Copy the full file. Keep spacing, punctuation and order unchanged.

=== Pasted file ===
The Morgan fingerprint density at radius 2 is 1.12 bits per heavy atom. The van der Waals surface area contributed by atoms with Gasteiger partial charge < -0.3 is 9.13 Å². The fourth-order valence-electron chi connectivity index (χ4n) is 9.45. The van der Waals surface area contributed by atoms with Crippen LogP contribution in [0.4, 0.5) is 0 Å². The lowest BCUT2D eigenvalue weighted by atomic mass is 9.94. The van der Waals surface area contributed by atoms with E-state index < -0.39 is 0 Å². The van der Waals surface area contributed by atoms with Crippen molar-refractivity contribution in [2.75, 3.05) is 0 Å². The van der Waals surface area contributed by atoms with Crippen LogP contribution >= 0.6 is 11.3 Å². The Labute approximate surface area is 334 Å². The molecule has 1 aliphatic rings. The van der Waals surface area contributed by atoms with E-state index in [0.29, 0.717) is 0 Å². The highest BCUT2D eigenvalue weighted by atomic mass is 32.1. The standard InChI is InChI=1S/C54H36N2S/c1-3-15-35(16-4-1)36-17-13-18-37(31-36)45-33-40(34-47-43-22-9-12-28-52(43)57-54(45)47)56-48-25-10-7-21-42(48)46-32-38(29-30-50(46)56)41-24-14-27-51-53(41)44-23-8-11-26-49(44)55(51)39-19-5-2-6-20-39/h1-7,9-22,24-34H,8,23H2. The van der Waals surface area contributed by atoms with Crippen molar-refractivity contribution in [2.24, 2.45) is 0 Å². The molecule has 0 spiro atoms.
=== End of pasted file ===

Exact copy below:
The Morgan fingerprint density at radius 2 is 1.12 bits per heavy atom. The van der Waals surface area contributed by atoms with Gasteiger partial charge < -0.3 is 9.13 Å². The fourth-order valence-electron chi connectivity index (χ4n) is 9.45. The van der Waals surface area contributed by atoms with Crippen LogP contribution in [0.4, 0.5) is 0 Å². The lowest BCUT2D eigenvalue weighted by atomic mass is 9.94. The van der Waals surface area contributed by atoms with E-state index < -0.39 is 0 Å². The van der Waals surface area contributed by atoms with Crippen molar-refractivity contribution in [2.75, 3.05) is 0 Å². The van der Waals surface area contributed by atoms with Crippen LogP contribution >= 0.6 is 11.3 Å². The Labute approximate surface area is 334 Å². The molecule has 1 aliphatic rings. The van der Waals surface area contributed by atoms with E-state index in [0.29, 0.717) is 0 Å². The highest BCUT2D eigenvalue weighted by atomic mass is 32.1. The standard InChI is InChI=1S/C54H36N2S/c1-3-15-35(16-4-1)36-17-13-18-37(31-36)45-33-40(34-47-43-22-9-12-28-52(43)57-54(45)47)56-48-25-10-7-21-42(48)46-32-38(29-30-50(46)56)41-24-14-27-51-53(41)44-23-8-11-26-49(44)55(51)39-19-5-2-6-20-39/h1-7,9-22,24-34H,8,23H2. The van der Waals surface area contributed by atoms with Crippen molar-refractivity contribution in [2.24, 2.45) is 0 Å². The molecule has 0 spiro atoms.